Major school faces closure after govt ruling

by Brett Henebery04 Apr 2016

Malek Fahd – Australia’s largest Muslim school with 2,400 students and 30 staff – faces closure after an internal review found it had failed to justify ongoing funding by the Commonwealth.

The decision follows a Federal Government audit which found governance and financial mismanagement issues at the six schools run by the nation’s peak Muslim body, the Australian Federation of Islamic Councils (AFIC).

In a statement yesterday, Federal Education Minister, Simon Birmingham, said that while the review had considered all information provided by AFIC, the body “remained non-compliant” with its requirements under the Australian Education Act 2013.

“After carefully considering the responses received from Malek Fahd Islamic School Limited my department had to make the difficult decision to revoke the funding approval for the authority,” he said.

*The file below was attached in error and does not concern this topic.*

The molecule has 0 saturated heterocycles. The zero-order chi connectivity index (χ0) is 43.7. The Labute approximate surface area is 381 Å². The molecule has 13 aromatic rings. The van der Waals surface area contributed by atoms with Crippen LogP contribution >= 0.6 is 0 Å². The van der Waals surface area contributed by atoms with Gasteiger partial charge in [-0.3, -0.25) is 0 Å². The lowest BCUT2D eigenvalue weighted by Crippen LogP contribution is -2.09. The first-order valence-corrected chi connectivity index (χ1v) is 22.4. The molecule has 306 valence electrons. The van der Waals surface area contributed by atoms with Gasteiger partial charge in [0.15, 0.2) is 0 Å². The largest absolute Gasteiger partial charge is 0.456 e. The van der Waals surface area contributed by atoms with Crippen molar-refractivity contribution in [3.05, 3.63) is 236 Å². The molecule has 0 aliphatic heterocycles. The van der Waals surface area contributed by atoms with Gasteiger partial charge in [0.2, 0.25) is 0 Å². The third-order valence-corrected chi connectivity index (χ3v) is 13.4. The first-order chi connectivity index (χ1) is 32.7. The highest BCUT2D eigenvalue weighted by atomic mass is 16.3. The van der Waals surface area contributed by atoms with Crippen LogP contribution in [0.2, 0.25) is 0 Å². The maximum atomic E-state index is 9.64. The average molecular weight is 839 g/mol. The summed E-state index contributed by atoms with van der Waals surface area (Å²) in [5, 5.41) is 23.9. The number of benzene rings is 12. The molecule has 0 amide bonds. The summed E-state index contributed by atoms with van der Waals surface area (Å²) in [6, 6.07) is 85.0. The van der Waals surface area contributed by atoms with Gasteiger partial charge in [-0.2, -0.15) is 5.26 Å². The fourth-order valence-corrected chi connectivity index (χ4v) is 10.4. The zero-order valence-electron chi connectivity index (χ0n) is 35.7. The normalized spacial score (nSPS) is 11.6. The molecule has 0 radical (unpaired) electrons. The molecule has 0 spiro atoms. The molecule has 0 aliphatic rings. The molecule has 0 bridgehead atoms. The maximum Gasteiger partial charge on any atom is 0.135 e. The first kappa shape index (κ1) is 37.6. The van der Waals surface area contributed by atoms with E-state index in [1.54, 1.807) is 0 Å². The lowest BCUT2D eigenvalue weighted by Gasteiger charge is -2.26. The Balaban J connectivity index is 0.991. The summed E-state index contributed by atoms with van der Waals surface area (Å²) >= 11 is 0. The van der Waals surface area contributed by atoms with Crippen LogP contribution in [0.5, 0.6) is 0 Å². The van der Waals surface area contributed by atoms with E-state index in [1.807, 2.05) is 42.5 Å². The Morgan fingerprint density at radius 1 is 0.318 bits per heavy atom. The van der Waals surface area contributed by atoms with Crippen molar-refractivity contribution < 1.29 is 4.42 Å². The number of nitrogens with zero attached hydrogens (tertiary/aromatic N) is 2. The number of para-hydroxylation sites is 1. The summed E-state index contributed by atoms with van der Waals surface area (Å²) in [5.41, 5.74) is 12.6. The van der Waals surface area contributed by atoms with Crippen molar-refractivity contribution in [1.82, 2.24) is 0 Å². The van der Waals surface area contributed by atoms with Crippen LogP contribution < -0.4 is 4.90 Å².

“Therefore, the Internal Reviewer has affirmed the original decision and Federal funding for Malek Fahd Islamic School Limited will cease from 8 April 2016.”

However, the school has vowed to exercise its right to go to the Administrative Appeals Tribunal, adding it was prepared to go the High Court if all other bids failed.

“It's not the end of the day by any stretch of the imagination,” AFIC lawyer, Rick Mitry, told AAP on Monday.

The school had money to operate until the end of the year and would not close down any time soon.

Mitry said parents and students should not be concerned.

“The future still looks good.”

In 2012, Malek Fahd Islamic School was ordered to repay $9m in funding that they were allegedly redirecting to a Muslim association – an allegation the school challenged in court.

Another allegation included $2.1m in school funds going missing at Bellfield College, prompting Education Minister Christopher Pyne to order an urgent financial audit of the school.

Other instances involved school funds allegedly being misused at Rissallah College in Lakemba, and property transactions taking place in the name of Al-Noori primary school in Greenacre.

The audit's findings led to increased calls for greater accountability and transparency in school funding.
 
 

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